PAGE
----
Their choice of application did not merit tax exemption, the court order stated.

The case dates back to 2015 when Tamil Nadu’s income tax department instructed state-funded educational institutions to deduct tax from the salaries of priests, religious brothers and nuns, ending a long-standing convention making them exempt.

Church officials challenged the move in the High Court, which initially dismissed the income tax order. But the tax department appealed against the order, resulting in the March 20 decision.

Father Sahayaraj told that the state court initially accepted that since priests and nuns have taken a vow of poverty and surrender their personal income to the Church, no income is effectively accrued to them and they were therefore not liable to pay tax.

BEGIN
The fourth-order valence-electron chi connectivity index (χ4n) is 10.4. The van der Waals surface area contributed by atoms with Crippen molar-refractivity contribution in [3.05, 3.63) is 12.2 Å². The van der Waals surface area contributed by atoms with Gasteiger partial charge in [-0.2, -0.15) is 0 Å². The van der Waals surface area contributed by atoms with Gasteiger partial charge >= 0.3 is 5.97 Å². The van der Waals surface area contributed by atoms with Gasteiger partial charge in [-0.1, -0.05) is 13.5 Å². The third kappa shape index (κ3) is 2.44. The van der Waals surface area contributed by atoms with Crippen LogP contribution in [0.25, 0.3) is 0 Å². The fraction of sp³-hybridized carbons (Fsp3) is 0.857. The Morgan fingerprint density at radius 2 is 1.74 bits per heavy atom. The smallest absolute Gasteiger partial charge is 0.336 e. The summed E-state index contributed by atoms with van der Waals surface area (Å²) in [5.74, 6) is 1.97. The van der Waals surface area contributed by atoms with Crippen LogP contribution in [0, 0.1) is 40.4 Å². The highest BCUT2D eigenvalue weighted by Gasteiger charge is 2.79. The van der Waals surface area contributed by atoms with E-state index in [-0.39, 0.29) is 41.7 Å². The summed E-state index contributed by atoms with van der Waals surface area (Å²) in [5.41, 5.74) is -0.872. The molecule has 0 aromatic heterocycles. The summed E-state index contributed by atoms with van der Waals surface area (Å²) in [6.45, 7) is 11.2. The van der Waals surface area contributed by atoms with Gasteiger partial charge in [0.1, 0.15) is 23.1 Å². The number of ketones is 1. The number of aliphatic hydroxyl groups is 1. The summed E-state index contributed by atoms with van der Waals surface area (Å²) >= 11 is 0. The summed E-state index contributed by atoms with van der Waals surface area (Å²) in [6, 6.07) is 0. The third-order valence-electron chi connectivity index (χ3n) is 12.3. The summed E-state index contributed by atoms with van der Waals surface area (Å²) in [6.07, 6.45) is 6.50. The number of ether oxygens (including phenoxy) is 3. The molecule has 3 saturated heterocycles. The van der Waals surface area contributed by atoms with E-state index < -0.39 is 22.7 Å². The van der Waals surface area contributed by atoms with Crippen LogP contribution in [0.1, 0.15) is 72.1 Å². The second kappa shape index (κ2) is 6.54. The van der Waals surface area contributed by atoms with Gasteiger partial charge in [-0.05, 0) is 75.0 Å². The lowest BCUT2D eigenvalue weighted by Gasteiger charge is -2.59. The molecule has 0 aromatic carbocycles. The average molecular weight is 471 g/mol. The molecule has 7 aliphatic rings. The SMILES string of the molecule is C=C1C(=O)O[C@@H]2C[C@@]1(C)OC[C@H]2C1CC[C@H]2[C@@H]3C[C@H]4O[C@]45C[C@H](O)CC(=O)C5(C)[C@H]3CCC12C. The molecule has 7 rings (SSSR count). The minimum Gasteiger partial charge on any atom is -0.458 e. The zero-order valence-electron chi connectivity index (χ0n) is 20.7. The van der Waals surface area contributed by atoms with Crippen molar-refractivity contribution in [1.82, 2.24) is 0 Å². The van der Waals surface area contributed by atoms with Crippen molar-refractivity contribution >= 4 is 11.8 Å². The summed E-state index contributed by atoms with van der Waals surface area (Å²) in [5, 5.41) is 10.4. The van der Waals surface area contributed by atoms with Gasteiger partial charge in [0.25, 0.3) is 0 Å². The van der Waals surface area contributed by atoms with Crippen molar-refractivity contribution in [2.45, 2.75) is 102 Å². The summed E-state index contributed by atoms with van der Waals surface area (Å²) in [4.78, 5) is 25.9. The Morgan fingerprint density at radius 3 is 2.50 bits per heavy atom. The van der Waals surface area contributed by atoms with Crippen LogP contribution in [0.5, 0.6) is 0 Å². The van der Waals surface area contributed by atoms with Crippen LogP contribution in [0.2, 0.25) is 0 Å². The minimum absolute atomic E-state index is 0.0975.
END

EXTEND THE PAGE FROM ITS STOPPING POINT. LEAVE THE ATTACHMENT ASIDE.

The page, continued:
Father Sahayaraj said some 5,000 priests and nuns and religious brothers work in more than 2,800 church-managed, but state-aided, educational institutions in Tamil Nadu.

“The state should also consider their immense contribution helping the state educate millions, especially the poor,” the priest said.

Catholic religious teaching in state-funded institutions was exempted from tax even before India became independent from British rule in 1947.

In 2015, southern Kerala state ended the practice and began to deduct tax from salaries.

In northern India, few priests and nuns are employed in state-funded schools. While some states like Jharkhand allow them a tax exemption, others do not.

The outcome of the Supreme Court’s order will have country-wide ramifications, including for states such as Jharkhand, said one lawyer who did not want to be named.

Source: UCAN